• Join over 1.2 million students every month
  • Accelerate your learning by 29%
  • Unlimited access from just £6.99 per month

In this section I am going to talk about the differences between the language of Ralph and Robinson Crusoe.

Extracts from this document...

Introduction

Language In this section I am going to talk about the differences between the language of Ralph and Robinson Crusoe. I am going to discus the different types of English language. I am going to give two extracts and show the different types of language in them. And I am going to write a good and evil column, which would be similar to Ralph's if he wrote one. The language between Ralph and Robinson Crusoe is very different. This is because they were both from very different times and Ralph is only a boy. There are three types of English language these are: Latin based English, French based English and Anglo Saxon based English. Latin based English is the most complicated type out of them all this type on English uses words like resurgence, nation and assist. ...read more.

Middle

When Ralph speaks he uses mostly Anglo Saxon based English this is because he is only a boy and hasn't been taught these words yet but when Golding narrates he uses mostly French based English this is because the time he wrote the book it was less common to speak like Defoe. Ralph uses a lot of slang like most boys his age do. He uses words and phrases such as: 'Sucks to your_____' 'gosh' 'smashing' 'wacco' 'Waxy' 'wizard' 'doink' 'golly' 'bong' Whereas Robinson Crusoe's language is much more complex with words like: 'Expostulating' 'Vicissitudes' 'Precipitate' 'Elopement' If Ralph were to write a good against evil column it would probably read like this: Good Evil I have crashed on an island luckily I have survived and I have With no grown ups to save me other boys ...read more.

Conclusion

Here is and extract from 'Lord of the Flies' this shows Ralph and the other boys language and Defoe's language too. ' "This is real exploring," Said jack "I bet no-one has been here before." "We ought to draw a map," said Ralph "only we have no paper." "We could make scratches on the bark" said Simon "and rub black stuff in it." Again came the solemn communication of shining eyes in the gloom. "Wacco!" "Wizard!"' In this extract we can see the difference between the boy's language and Golding's. We can see that the boys use much more simpler language then Golding for example Golding uses words like 'solemn' whereas the boys use more simple language such as 'rub', and 'stuff'. ...read more.

The above preview is unformatted text

This student written piece of work is one of many that can be found in our AS and A Level Language: Context, Genre & Frameworks section.

Found what you're looking for?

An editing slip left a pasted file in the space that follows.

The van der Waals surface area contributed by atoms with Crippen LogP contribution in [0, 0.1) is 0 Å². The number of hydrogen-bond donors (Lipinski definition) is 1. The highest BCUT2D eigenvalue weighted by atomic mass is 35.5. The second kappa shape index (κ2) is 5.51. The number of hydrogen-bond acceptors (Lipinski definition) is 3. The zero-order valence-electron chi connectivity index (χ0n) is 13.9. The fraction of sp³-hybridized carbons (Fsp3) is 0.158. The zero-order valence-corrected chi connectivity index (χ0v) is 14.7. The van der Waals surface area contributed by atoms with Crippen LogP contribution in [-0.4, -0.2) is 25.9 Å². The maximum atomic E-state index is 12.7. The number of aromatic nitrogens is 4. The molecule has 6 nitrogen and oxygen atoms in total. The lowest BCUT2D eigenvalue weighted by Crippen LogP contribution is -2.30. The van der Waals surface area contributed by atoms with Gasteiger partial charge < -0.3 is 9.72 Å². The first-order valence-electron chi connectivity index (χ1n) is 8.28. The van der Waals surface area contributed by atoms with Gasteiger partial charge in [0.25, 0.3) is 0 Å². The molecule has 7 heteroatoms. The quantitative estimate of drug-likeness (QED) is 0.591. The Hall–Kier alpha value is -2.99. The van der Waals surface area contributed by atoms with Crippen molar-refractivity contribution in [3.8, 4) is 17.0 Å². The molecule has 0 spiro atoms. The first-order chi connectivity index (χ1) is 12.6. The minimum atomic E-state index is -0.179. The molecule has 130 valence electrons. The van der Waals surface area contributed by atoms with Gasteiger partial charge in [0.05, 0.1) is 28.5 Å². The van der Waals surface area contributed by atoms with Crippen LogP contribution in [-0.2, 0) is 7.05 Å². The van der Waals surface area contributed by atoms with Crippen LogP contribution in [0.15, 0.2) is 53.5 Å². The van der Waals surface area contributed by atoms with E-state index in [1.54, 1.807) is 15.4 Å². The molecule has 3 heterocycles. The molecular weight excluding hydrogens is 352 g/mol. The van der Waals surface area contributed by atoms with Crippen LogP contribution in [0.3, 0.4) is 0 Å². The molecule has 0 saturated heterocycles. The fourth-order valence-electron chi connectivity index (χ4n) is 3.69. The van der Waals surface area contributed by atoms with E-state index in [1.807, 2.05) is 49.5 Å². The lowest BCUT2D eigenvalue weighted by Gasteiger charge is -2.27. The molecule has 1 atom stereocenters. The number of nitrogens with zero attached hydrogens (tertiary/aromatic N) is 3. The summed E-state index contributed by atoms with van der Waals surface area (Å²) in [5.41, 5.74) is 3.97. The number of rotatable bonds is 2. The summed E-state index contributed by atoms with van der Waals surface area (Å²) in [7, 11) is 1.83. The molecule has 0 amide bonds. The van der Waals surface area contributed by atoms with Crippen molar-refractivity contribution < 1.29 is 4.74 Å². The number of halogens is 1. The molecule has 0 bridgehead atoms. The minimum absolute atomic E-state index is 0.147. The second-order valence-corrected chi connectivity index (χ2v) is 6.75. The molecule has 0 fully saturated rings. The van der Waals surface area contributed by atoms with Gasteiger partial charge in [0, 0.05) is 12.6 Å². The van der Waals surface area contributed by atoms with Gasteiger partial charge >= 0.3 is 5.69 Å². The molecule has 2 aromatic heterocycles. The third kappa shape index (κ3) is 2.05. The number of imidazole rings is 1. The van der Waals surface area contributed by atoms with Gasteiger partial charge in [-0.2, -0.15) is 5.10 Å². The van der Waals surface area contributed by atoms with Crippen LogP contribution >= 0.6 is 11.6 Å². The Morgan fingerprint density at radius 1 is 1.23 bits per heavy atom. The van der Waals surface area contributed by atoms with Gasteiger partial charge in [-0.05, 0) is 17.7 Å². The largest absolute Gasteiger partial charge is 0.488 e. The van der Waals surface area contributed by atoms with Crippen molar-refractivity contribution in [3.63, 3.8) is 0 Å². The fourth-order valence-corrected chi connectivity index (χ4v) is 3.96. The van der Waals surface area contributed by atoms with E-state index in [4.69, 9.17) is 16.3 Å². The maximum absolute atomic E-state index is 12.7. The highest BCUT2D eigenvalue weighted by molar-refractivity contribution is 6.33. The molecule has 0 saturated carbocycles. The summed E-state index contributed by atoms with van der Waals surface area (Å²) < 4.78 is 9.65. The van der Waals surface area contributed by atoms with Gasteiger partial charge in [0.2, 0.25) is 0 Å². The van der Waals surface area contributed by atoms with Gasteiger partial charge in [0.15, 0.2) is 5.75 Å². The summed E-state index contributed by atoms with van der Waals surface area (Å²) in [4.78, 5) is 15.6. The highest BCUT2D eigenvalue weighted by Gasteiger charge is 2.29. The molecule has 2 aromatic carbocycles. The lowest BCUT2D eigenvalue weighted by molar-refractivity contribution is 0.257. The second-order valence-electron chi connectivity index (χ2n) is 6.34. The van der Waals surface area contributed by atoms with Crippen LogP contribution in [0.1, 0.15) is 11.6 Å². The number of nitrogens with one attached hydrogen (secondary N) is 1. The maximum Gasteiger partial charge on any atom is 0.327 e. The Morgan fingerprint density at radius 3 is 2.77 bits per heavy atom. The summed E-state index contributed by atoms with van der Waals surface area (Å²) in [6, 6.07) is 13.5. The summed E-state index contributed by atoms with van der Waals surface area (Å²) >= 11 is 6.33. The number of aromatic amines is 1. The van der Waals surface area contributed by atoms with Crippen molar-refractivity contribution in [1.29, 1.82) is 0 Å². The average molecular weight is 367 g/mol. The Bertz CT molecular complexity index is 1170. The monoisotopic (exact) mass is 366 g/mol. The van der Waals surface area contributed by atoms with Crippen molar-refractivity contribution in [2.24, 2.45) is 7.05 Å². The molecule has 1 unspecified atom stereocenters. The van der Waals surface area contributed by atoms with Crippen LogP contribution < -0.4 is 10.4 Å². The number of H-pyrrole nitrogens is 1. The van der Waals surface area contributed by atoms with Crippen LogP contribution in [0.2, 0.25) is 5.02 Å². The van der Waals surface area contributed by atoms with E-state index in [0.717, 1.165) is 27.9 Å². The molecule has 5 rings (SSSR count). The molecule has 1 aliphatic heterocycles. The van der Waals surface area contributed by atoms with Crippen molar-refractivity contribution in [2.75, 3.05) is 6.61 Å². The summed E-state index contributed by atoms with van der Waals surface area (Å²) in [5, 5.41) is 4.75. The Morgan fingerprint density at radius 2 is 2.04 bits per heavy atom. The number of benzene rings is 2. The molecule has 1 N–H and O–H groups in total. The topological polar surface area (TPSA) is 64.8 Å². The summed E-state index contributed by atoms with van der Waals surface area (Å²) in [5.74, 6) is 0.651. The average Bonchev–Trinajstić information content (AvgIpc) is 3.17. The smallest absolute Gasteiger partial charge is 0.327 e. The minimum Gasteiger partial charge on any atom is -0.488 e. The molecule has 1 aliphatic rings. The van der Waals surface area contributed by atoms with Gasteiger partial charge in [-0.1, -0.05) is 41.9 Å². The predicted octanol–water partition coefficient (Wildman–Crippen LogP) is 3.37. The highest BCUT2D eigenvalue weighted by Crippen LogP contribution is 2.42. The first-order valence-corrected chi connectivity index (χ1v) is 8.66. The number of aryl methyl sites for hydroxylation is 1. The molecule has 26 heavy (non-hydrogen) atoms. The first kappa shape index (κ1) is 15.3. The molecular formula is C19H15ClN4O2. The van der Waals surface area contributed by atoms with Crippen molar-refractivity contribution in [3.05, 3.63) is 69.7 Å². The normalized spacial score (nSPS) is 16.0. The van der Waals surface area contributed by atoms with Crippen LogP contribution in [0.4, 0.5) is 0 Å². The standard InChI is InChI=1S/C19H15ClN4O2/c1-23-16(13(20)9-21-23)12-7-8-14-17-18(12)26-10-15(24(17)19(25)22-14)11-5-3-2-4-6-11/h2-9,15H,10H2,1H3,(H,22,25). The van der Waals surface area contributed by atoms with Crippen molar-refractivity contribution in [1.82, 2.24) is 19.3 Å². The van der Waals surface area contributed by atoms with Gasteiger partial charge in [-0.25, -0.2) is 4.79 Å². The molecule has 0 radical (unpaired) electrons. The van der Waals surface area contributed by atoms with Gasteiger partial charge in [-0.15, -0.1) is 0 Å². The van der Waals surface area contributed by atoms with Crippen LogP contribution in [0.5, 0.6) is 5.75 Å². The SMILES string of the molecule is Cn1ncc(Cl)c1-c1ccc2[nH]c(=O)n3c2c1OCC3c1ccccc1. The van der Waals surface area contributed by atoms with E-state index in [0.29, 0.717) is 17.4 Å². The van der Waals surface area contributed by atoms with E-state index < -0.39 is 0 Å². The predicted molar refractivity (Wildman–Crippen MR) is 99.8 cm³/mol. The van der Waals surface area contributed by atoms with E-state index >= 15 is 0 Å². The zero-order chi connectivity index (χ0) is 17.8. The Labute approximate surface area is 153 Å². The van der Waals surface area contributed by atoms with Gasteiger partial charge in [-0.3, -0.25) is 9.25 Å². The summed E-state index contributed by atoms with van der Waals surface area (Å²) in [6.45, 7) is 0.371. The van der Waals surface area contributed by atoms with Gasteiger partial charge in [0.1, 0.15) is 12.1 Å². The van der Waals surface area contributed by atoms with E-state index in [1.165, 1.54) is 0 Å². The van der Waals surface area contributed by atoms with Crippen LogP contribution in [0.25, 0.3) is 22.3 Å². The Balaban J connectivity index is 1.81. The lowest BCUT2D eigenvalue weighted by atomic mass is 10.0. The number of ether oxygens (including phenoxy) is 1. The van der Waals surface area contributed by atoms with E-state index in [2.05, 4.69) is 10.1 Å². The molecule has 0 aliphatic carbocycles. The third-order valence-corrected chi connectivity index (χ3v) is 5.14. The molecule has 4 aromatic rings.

• Start learning 29% faster today
  • 150,000+ documents available
  • Just £6.99 a month

Not the one? Search for your essay title...
  • Join over 1.2 million students every month
  • Accelerate your learning by 29%
  • Unlimited access from just £6.99 per month

See related essaysSee related essays

Related AS and A Level Language: Context, Genre & Frameworks essays

  1. Investigation into Gender Differences in the Language of Personal Profiles on Dating Websites

    would like in a partner, suggest that different traits are seen as socially desirable for males and females. In Language and a Woman's Place (1975) Lakoff makes several assumptions about gender differences in language use. I chose two of these to investigate whether the difference was noticeable in the profiles in my sample.

  2. Discuss the significant differences between men's and women's talk - the way they interact, ...

    They are also used as a defense against potential criticism. ( Lindsey, 1994,p72) Usage of Intensifiers Another form of the female register is the use of intensifiers which Robin Lakoff (1975) refers to as "empty" adjectives or adverbs. Some of these could be contained in a word list which is distinctively female.

  1. If Ralph were to write his own list of "good against evil" how would ...

    But now because of the change in education people use this less of it but that doesn't mean we don't use is at all. When Ralph speaks he uses mostly Anglo Saxon based English this is because he is only a young boy.

  2. Analyzation of Hidden messages in Where are you going, Where have you been.

    This was a sign to let her know she better slow it down or "it" was all going to catch up to her sooner or later. Oates brings Arnold into play as to symbolize pop culture and evil. As the story progressed more allusions of evil are revealed when Arnold Friend unexpectedly shows up at Connie's house.

  • Over 160,000 pieces
    of student written work
  • Annotated by
    experienced teachers
  • Ideas and feedback to
    improve your own work